By David Saunders, Health Editor | UPDATED: 08:28, 26 June 2020
Dr Michael Mosley advises that losing weight shouldn’t be about losing out: meals should satisfy. He looked at the science to show you how to feel fuller for longer
Civilisation, as the saying goes, is only two meals away from anarchy. Feeling hungry is one of the most powerful stressors that exists – no wonder so many people don’t make it past the first few weeks on a diet.
Knowing how to feel fuller for longer is essential to successful weight loss. To help you stay on track, we’ve rounded up the research to give you a three-step guide.
Step one: the three Fs
Did you know that many of us are walking around in a constant state of dehydration, totally unaware of the health risk being dehydrated poses? When you’re not getting enough water, you’ll be sluggish, lethargic, and most likely mistake thirst for hunger. Drinking plenty of water can help you feel fuller for longer, so make sure you stay hydrated.
We’ve been told all our lives to avoid fat. In response, the food industry has offered a range of sugar-laden low-fat ‘diet’ foods; obesity rates, meanwhile, continue to soar.
But far from being a cause of weight gain, ‘good’ fats – rich in mono-and polyunsaturates – powerfully curb the appetite, slowing the rate at which the stomach empties and so delaying the point at which it signals for more food. To feel fuller for longer, select olive oil, nuts, oily fish and (in moderation) full-fat dairy products.
The more fibre you eat, the happier your gut will be. Fibre promotes a better gut microbiome, increasing the levels of good-mood chemicals that are picked up by your brain. In addition, fibre induces release of a chemical called “PYY” which reduces appetite. To feel fuller for longer, then, pile your plate with fresh vegetables (especially greens), unprocessed grains and legumes.
Step two: eat more protein, and eat it first
It is well known that moderately increasing the amount of protein in your diet can help you to feel more satisfied after meals. What is less well known, though, is that the time of day that you eat protein also matters.
To test whether protein at the first meal of the day could help people to feel fuller for longer, a US-based study in 2014 divided volunteers into three groups.
One group ate a breakfast containing 35g of protein; the second group ate breakfast containing 13g protein; the third group, meanwhile, skipped breakfast altogether.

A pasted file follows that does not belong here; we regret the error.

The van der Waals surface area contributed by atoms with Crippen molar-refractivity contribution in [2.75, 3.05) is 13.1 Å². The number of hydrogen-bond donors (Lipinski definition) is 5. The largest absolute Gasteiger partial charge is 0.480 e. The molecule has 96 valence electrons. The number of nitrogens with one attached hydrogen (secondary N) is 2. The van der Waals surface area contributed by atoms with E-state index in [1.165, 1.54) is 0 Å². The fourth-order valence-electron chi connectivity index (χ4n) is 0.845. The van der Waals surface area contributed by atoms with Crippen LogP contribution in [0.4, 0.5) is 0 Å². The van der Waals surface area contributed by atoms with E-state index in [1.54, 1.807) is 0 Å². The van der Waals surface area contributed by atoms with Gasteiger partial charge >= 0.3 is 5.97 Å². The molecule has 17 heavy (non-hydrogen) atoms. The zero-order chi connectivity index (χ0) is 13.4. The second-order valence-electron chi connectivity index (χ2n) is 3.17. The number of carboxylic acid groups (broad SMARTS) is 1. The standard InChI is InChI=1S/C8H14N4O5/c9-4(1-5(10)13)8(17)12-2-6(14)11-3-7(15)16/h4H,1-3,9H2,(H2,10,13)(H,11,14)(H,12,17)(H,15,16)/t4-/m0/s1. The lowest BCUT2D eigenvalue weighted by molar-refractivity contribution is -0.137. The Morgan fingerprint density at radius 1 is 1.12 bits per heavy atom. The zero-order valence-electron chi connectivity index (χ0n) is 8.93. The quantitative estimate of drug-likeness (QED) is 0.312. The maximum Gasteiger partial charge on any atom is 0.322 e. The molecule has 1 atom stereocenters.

Later on that morning, the volunteers were tested for levels of dopamine, the chemical that drives our reward circuits. They were also asked to rate the intensity of their pre-lunch food cravings.
The results were clear: of all groups, the high-protein breakfast group recorded the highest dopamine levels and lowest pre-lunch food cravings.
Eating protein at the first meal of the day helps you to feel fuller for longer because after a protein meal, levels of a chemical called tyrosine – a building-block for dopamine – rise inside the brain. By increasing its own dopamine supply as the next meal approaches, the brain experiences a much weaker dopamine hit’ from high-calorie food.
This does not, of course, mean that you have to eat breakfast early in the day. For many, a midday ‘breakfast’ helps to extend the period of non-eating and so draws down the full benefits of fasting. But what it does mean is that when you do break your fast, eating a higher-protein meal will help to stave off sugar cravings later on.
Step three: avoid trap foods
Have you ever wondered why it is so hard, once you have started eating junk food, to stop? Just as the right foods help you to feel fuller for longer, the wrong foods can do the exact reverse, throwing our brains into a cascade of craving.
Abundant, energy-dense, hyper-palatable foods are an incredibly recent arrival in our food environment. In 3 million years of human evolution, nothing has prepared us for it.
In consequence, our brains are completely unequipped to cope with the intense reward that such food delivers, and switch to ‘more- and-more’ mode after the first bite, especially if we take that bite when we are hungry.
Junk food is trap food, designed to make you lose money and gain pounds. As a guide, the more aggressively it is advertised, the worse it probably is for you.
If you want to feel fuller for longer, keep away from it. When you’re out and about, bring a packed lunch; likewise, if you have to keep a stock of high-calorie snacks in the house for children, keep it locked up and away from the kitchen.
To feel fuller for longer, then, take a few simple steps – choose more of the right foods – especially good fats and fibre – avoid the wrong foods, eat protein, and eat it early. Like happiness, fullness really is a gut feeling.
Our environment pushes us towards obesity; science can pull us back. At The Fast 800, we are passionate about turning the latest research in nutrition, fitness and wellbeing into practical advice that works in the real world.
By following our week-by-week, mentored and peer-supported programme for weight loss, more and more people are achieving results they never thought possible. For more information, visit
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